sleep wooed even the eldest as coyly as it woos children
on their birthday-eves. When the sun rose, the most
incorrigible lie-a-bed could scarce await the delivery of
hot water. Even the cockscomb would telescope his
toilet. Family-prayers would be read quickly, some-
times even abbreviated for the day, and the last Amen
was ever signal for an ugly rush to the plate where the
new Punch was reposing. A bundle of heads, young
and old, hung over the crisp pages. What sort of
Britannia had Tenniel done ? How had Du Maurier
satirised Sir Gorgius Midas or Mrs. Ponsonby de
Tomkyns ? Had Sambourne made Gladstone into a
shark or a canary or a bufralo or what ? Not until night-
fall had the full sweets of the comic paper been exhausted.
Thursday was felt to be something of a blank, an anti-

But Time is a sad iconoclast, and this family idol,


though it has not been utterly shattered, has been
knocked from its high pedestal. Punch still plays his
part in English family home life, but his part is compara-
tively humble, and he no longer takes precedence of the
morning paper. In the smoking-rooms of clubs, he con-
tends with a score of comic rivals. Everybody affects to
despise him, and his jokes merely raise the eyebrows of
the community. " Don't you think that Punch gets more
stupid every week ?" has superseded "Have you been
to many theatres lately ? " Mr. Burnand has this conso-
lation, at least, that his paper is not ignored. There are
few people who do not look through it every week, and
few who do not talk about it. Quite lately, indeed, it
was the object of many attacks from other newspapers.
One journal published, week by week, an unkind analysis
of the current number. This " Scheme for the Refor-
mation of Punch" was a thing of great unconscious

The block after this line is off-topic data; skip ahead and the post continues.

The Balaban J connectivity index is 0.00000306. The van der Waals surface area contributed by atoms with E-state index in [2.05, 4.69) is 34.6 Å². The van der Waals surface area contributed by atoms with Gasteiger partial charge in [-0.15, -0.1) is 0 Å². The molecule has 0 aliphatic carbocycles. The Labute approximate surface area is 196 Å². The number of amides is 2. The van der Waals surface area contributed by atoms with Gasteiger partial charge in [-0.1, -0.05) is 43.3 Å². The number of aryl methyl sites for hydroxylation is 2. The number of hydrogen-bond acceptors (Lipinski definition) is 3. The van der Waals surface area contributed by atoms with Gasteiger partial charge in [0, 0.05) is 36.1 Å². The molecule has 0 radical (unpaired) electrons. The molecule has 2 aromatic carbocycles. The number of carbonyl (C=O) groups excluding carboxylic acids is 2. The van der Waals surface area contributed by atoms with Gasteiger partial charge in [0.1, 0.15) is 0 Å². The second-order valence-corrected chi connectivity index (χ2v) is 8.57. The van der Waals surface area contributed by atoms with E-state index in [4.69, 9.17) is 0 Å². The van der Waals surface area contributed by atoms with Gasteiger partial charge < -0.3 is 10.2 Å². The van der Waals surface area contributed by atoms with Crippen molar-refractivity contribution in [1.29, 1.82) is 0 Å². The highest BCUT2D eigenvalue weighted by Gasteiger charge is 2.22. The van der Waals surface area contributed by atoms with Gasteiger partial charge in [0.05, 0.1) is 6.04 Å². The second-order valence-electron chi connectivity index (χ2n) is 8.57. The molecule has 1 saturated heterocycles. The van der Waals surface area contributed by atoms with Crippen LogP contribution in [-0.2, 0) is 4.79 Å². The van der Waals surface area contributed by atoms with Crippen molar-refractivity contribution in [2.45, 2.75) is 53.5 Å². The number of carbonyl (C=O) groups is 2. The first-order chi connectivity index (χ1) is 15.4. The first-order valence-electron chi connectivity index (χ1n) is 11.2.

humour imagine a man sitting down, industriously
marking the jokes which do not come up to his standard
of wit, industriously copying them out, writing an article
to explain their defects, and warning their makers that
they must do better next week. Without wishing to
perpetuate the use of an old and generally foolish sneer, I
must say that such a proceeding was peculiarly English.


The Star's portentous employe did not stop short at criti-
cism, but even dabbled in creation, apparently that we
might see what humour can and should be. After eulo-
gising Mr. Phil May, and expressing his regret that this
artist had no worthy colleague on the staff, " let us" he
said brightly, " have not only a Phil May, but also a Phil
June, a Phil July, a Phil August, a Phil September, a
Phil October, a Phil November, and a Phil December. ' '
It would be interesting to see the man who wrote that.
But I do not agree with the writer' s contempt for all Mr.
May's colleagues. So far as I can see, the drawings in
Punch, and the jokes they illustrate, are not less good
than they have been in former times. Certainly they are
better than the efforts of other comic papers. Punch
is no longer the close concern it was when Du Maurier
had three drawings, and Keen two, in every number.
The admission of many artists' work makes the paper far
more interesting to me, at least ; and, though there
are many drawings without technical merit and without
humour, there are many others which make atonement.
The influence of Mr. Raven Hill and Mr. Phil May
seems salutary. They deal with jokes which depend on
illustration physical jokes, or jokes of character and
they neglect, rightly, third-rate quips of conversation,


which form the staple of most artists on the other comic
papers. " She : * Who discovered the circulation of the
blood ? ' He : 'A Johnny called Harvey ! ' She :
'Then who discovered Harvey's sauce?'" I have
invented this as a fair sample of the jests in the more
modern comic papers, or in the sad enclosure which
serious papers set aside for purposes of mirth. Whether
such jests require, or are in any way strengthened by a
picture of a decollet'ee girl sitting in the shadow of a
standard-lamp, with a bald man bending over the back 01
her chair, is a question on which I have already made up
my mind.

The ordinary complaint against Punch seems to be
that he has lost the two last letters of his name, and is
merely the mouthpiece through which Mr. Burnand forces
an old-fashioned and discredited form of humour. For
my own part I have never sympathised with Dr. John-
son's view of the pun and its maker, and I have often
admired the feats of H. J. Byron. Mr. Burnand has
made many good puns in his day, and is still making good
puns, nor has he any reason to be ashamed of them. A
good pun, properly used, is one of the best bells in the